Executive Summary

Efforts to improve population health will yield better returns if there is more effective integration of reliable scientific evidence into policymaking. Increasing the use and usefulness of systematic reviews is one powerful mechanism for improving the evidence available to inform population health decision making.

Systematic reviews provide a systematic, transparent means for gathering, synthesizing, and appraising the findings of studies on a particular topic or question. They aim to minimize the bias associated with single studies and nonsystematic reviews. They can include many types of studies from diverse disciplines.

Systematic reviews can help provide information useful to policymakers, practitioners, and researchers, including the extent of a health problem and whether interventions work, at what cost, and for whom. They can help policymakers make the most efficient use of scarce resources and evaluate the relative merits of competing policies or programs—though for the most part current reviews compare an innovative intervention with some sort of “usual care” scenario rather than compare two different interventions or strategies. Systematic reviews can also help policymakers resist pressures from vested or competing interests, and they can help identify gaps in the evidence and priorities for future research.

Population health is affected by policymaking in many areas, including both government and nongovernment enterprises, as well as sectors other than health. Therefore, a broad perspective should be taken in considering the scope of systematic reviews and their potential users. In this report, policymakers are considered to include public and private sector organizations whose decisions influence health, whether they sit in the health sector or elsewhere.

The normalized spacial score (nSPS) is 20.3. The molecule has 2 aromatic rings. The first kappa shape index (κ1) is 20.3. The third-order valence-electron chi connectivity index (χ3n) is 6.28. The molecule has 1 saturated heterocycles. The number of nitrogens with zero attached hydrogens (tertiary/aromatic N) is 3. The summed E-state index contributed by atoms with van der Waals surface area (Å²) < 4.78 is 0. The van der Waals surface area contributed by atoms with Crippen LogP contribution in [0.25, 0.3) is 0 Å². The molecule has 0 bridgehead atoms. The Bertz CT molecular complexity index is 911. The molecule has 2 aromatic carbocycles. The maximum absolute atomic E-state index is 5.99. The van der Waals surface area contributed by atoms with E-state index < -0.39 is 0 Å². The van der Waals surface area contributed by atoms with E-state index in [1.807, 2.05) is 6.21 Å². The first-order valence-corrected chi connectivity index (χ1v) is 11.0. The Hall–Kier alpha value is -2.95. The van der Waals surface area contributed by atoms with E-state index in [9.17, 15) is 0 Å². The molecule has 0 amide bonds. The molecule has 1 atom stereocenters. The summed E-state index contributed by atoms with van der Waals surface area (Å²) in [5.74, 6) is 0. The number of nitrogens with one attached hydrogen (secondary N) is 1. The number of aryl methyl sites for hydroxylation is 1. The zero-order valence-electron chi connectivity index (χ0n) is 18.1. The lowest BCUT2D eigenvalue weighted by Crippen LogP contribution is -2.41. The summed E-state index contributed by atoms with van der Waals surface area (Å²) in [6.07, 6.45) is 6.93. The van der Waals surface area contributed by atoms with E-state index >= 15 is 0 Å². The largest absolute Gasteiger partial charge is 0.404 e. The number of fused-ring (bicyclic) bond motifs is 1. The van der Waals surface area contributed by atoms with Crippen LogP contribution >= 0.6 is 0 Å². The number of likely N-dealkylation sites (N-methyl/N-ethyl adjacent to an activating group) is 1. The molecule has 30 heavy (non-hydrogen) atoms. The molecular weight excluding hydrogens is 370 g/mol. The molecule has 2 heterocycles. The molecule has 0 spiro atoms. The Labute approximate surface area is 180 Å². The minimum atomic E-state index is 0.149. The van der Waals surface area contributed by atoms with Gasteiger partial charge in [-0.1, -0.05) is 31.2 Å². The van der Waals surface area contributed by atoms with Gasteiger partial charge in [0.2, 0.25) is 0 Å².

Moves are under way to improve policymakers’ access to and use of relevant, reliable information from systematic reviews. However, scientific evidence is only one of many forces and many types of information that influence policymaking. Systematic reviews face tough competition for policymakers’ attention. They cannot always provide information that is useful or relevant to policymakers’ needs, and policymakers often must make decisions on the basis of incomplete evidence within a very short time frame.

Evidence-based public/population health differs from evidence-based medicine because it bridges complex systems and populations rather than homogenous patient populations. Many methodological issues confront those who produce and use systematic reviews relevant to public/population health, and concerted efforts are under way to improve the quality of systematic reviews in this area. David MacLean, professor and dean of the faculty of health sciences at Simon Fraser University in British Columbia, has expressed concerns that overreliance on systematic reviews or unquestioning use of them might stifle creativity and innovation or lead to useful programs being sidelined because of their inadequate evidence base.

This report includes case studies—ranging from tobacco control to binge drinking among college students to the mental health challenges of the Indian Ocean tsunami—that bear many lessons for those seeking to improve population health. First and foremost they suggest there is significant room to enhance the role of evidence in policymaking. They also reveal the importance of

  • taking a systems, environmental, or policy approach to changing human behavior, rather than strategies focused solely on individuals,
  • the role of social norms in influencing behavior,
  • the power of legislative, regulatory, and financial incentives to encourage the implementation of evidence-based policies,